In retrospect, 2019 may come to be known in Israel as the year of preparation for war with Iran. During this period, the IDF upgraded its war capabilities, while Israel’s leaders prepared the public for a major conflict.
In October, the cabinet convened to address the possibility of a wide-scale Iranian attack on Israeli targets. Officials provided few details, but made clear that Israel was facing a significant threat.
Subsequently, a senior military official warned that a war with Iran was becoming likelier. Meanwhile, Prime Minister Benjamin Netanyahu made cryptic, menacing remarks about the growing danger.
The gravity of the situation prompted officials to issue some stark warnings to Iran. Former defense minister Avigdor Lieberman declared that Israel should view a wide-ranging Iranian attack as an “unconventional strike” and respond with devastating force.
Soon after, IDF Chief of Staff Aviv Kochavi told reporters that the army was escalating its war preparations. Israel was deeply concerned by Iran’s military presence in Syria and by efforts to supply Hezbollah in Lebanon with precision-guided missiles, Kochavi said.
Meanwhile, a former army general warned that Israel was ill-prepared to counter a massive Iranian missile offensive. Heavy barrages at Israeli cities would turn the country into a “disaster zone,” Major General (res.) Yitzhak Brik said.
Air Defenses on High Alert
By late October, reports surfaced that the IDF was readjusting its air defenses in order to counter a potential missile or drone attack. Air Force commander Amikam Norkin confirmed the high state of alert and stated that Israel was facing a formidable Iranian challenge.
In early November, a senior military officer reinforced the seriousness of the Iranian threat in a briefing leaked to the press. Regional tensions could explode in 2020, he warned, thus hinting at the timeline of Israel’s war preparations.
Shortly thereafter, the IDF announced a nationwide drill to test the army’s upgraded alert system for incoming missiles. As it turned out, Israel utilized the system in real time within days, during a brief round of fighting around Gaza.
In the final months of 2019, the IDF intensified its war drills, with an eye on the northern border. In mid-November, the army launched a surprise drill to test the readiness and operational capabilities of troops in the north.
On November 20, Israel and Iran moved a step closer to an all-out war. The IDF launched wide-ranging airstrikes on Iranian and Syrian targets in Syria in response to rockets fired at Israel. This pushed the conflict into a more volatile phase and made eventual Iranian retaliation likelier.
Days later, Netanyahu urged the international community to support Israel’s military campaign against Iran. In a cabinet meeting, the prime minister said that IDF strikes against Iranian targets in Syria will continue.
Close Coordination With US
December brought a further escalation of tensions and acceleration of military exercises. Moreover, newly appointed Defense Minister Naftali Bennett promoted a more aggressive IDF campaign to thwart Iran’s plans in the Syrian theater.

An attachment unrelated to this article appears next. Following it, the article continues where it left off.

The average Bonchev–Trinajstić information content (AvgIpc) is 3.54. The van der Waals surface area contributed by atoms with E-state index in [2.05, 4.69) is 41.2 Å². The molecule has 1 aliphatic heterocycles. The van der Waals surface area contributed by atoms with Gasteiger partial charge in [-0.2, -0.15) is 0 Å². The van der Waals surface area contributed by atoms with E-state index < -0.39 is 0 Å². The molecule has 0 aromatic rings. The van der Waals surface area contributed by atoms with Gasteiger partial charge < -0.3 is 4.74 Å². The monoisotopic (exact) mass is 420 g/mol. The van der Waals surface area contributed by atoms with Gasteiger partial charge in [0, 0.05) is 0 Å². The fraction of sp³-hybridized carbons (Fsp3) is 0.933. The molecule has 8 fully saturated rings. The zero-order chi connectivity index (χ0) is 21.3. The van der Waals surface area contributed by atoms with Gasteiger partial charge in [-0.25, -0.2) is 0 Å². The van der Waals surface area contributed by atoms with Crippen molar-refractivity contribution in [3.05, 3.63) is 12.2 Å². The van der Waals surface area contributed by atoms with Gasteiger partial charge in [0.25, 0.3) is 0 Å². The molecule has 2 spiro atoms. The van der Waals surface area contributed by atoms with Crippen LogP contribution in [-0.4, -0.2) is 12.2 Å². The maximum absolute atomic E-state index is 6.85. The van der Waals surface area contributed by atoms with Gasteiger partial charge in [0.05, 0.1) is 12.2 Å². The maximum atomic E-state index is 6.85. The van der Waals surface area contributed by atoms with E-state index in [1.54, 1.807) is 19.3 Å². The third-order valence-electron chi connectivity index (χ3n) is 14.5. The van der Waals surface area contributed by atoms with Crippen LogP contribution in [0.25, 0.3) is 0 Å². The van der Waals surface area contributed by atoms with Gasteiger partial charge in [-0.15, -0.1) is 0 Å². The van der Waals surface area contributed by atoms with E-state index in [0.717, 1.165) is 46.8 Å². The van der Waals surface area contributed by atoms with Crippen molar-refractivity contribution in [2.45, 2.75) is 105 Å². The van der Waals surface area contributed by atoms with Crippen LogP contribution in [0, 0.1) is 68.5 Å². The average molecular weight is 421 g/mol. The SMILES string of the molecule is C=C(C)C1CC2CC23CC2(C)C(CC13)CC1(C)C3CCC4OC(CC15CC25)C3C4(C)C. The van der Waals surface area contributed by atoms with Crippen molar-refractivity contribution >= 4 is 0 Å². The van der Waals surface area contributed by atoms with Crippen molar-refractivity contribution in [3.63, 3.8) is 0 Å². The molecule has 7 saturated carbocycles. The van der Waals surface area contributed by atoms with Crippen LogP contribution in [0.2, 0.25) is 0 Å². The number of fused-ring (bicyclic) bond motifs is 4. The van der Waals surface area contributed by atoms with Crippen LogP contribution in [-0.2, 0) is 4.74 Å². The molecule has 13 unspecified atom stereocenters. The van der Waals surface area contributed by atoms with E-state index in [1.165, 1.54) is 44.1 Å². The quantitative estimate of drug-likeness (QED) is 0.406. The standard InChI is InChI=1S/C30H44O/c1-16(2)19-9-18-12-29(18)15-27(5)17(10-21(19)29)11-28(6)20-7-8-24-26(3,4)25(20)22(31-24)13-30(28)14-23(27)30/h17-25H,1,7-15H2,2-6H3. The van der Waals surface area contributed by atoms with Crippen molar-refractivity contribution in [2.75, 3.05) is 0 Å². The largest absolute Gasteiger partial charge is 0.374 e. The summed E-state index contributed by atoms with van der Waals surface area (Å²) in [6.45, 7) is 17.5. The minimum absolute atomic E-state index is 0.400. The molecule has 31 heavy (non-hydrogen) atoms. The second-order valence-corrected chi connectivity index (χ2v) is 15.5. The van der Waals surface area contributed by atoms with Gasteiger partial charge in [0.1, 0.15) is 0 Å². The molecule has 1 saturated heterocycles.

Early in December, Netanyahu traveled to Portugal to meet US Secretary of State Mike Pompeo. The meeting was “critical” to the security of Israel and focused entirely on the Iran threat, the PM said without elaborating. Later that month, senior US military officials flew into Israel for unspecified discussions with their IDF counterparts.
Meanwhile, Israel carried out a mysterious long-range missile test seen as a message to Iran’s rulers. According to foreign reports, the army fired a ballistic missile capable of carrying a nuclear warhead.
The IDF continued to train at a ferocious pace, with more drills simulating wartime scenarios. The army’s efforts, which included a joint exercise in Cyprus by the Air Force and elite infantry units, increasingly focused on a potential clash with Hezbollah.
In parallel, Netanyahu warned that Israel will respond forcefully to any attack from Lebanon. Shortly thereafter, Israel intensified its diplomatic campaign against Hezbollah.
Meanwhile, IDF drills continued, including a four-day exercise that featured large movements of troops and equipment in the north.
On December 23, Syria reported yet another Israeli offensive on military targets in the country. The wide-ranging airstrikes signaled that Israel has no intention of halting its campaign against Iran, even at the cost of a major flareup.
Just before the year ended, military chief Kochavi told Israelis what was in store in no uncertain terms. The IDF is preparing for a limited clash — or worse — with Iran in 2020, Kochavi said in a rare public speech.
The year of preparation is now over. The army stands ready to defend the country and push into enemy territory if called upon. Will such war end quickly, or carry on for long weeks with devastating consequences and dramatic implications?
One way or another, 2020 is shaping up to be a fateful year for Israel, and for the Middle East as a whole.
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